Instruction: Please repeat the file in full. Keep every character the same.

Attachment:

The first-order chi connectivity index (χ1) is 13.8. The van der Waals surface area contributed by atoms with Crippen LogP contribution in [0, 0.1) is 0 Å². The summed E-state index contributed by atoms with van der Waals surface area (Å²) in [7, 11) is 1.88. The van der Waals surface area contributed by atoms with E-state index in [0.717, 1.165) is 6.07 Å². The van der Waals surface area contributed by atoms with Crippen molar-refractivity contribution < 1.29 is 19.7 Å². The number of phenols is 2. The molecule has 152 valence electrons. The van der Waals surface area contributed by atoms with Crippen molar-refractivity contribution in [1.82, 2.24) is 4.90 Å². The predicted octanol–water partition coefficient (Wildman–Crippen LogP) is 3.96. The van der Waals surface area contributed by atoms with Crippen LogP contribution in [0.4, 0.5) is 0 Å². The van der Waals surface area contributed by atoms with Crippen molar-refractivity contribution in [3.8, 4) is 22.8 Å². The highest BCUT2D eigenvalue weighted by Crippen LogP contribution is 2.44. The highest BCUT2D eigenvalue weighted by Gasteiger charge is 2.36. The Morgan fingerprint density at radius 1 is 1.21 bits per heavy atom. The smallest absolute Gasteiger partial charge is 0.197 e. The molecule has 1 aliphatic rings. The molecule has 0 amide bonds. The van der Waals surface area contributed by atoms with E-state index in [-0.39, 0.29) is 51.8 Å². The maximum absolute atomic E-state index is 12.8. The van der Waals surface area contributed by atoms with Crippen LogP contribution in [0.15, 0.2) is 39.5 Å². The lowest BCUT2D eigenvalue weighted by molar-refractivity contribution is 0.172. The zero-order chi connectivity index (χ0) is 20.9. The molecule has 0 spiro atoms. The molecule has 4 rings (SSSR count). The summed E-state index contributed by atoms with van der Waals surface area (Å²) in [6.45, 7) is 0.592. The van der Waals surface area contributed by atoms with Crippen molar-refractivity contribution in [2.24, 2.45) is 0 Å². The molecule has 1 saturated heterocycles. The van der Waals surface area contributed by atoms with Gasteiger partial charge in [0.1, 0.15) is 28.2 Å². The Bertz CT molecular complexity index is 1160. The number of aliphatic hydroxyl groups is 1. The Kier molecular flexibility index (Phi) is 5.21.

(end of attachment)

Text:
The first-order chi connectivity index (χ1) is 13.8. The van der Waals surface area contributed by atoms with Crippen LogP contribution in [0, 0.1) is 0 Å². The summed E-state index contributed by atoms with van der Waals surface area (Å²) in [7, 11) is 1.88. The van der Waals surface area contributed by atoms with E-state index in [0.717, 1.165) is 6.07 Å². The van der Waals surface area contributed by atoms with Crippen molar-refractivity contribution < 1.29 is 19.7 Å². The number of phenols is 2. The molecule has 152 valence electrons. The van der Waals surface area contributed by atoms with Crippen molar-refractivity contribution in [1.82, 2.24) is 4.90 Å². The predicted octanol–water partition coefficient (Wildman–Crippen LogP) is 3.96. The van der Waals surface area contributed by atoms with Crippen LogP contribution in [0.4, 0.5) is 0 Å². The van der Waals surface area contributed by atoms with Crippen molar-refractivity contribution in [3.8, 4) is 22.8 Å². The highest BCUT2D eigenvalue weighted by Crippen LogP contribution is 2.44. The highest BCUT2D eigenvalue weighted by Gasteiger charge is 2.36. The Morgan fingerprint density at radius 1 is 1.21 bits per heavy atom. The smallest absolute Gasteiger partial charge is 0.197 e. The molecule has 1 aliphatic rings. The molecule has 0 amide bonds. The van der Waals surface area contributed by atoms with E-state index in [-0.39, 0.29) is 51.8 Å². The maximum absolute atomic E-state index is 12.8. The van der Waals surface area contributed by atoms with Crippen LogP contribution in [0.15, 0.2) is 39.5 Å². The lowest BCUT2D eigenvalue weighted by molar-refractivity contribution is 0.172. The zero-order chi connectivity index (χ0) is 20.9. The molecule has 0 spiro atoms. The molecule has 4 rings (SSSR count). The summed E-state index contributed by atoms with van der Waals surface area (Å²) in [6.45, 7) is 0.592. The van der Waals surface area contributed by atoms with Crippen molar-refractivity contribution in [2.24, 2.45) is 0 Å². The molecule has 1 saturated heterocycles. The van der Waals surface area contributed by atoms with Gasteiger partial charge in [0.1, 0.15) is 28.2 Å². The Bertz CT molecular complexity index is 1160. The number of aliphatic hydroxyl groups is 1. The Kier molecular flexibility index (Phi) is 5.21.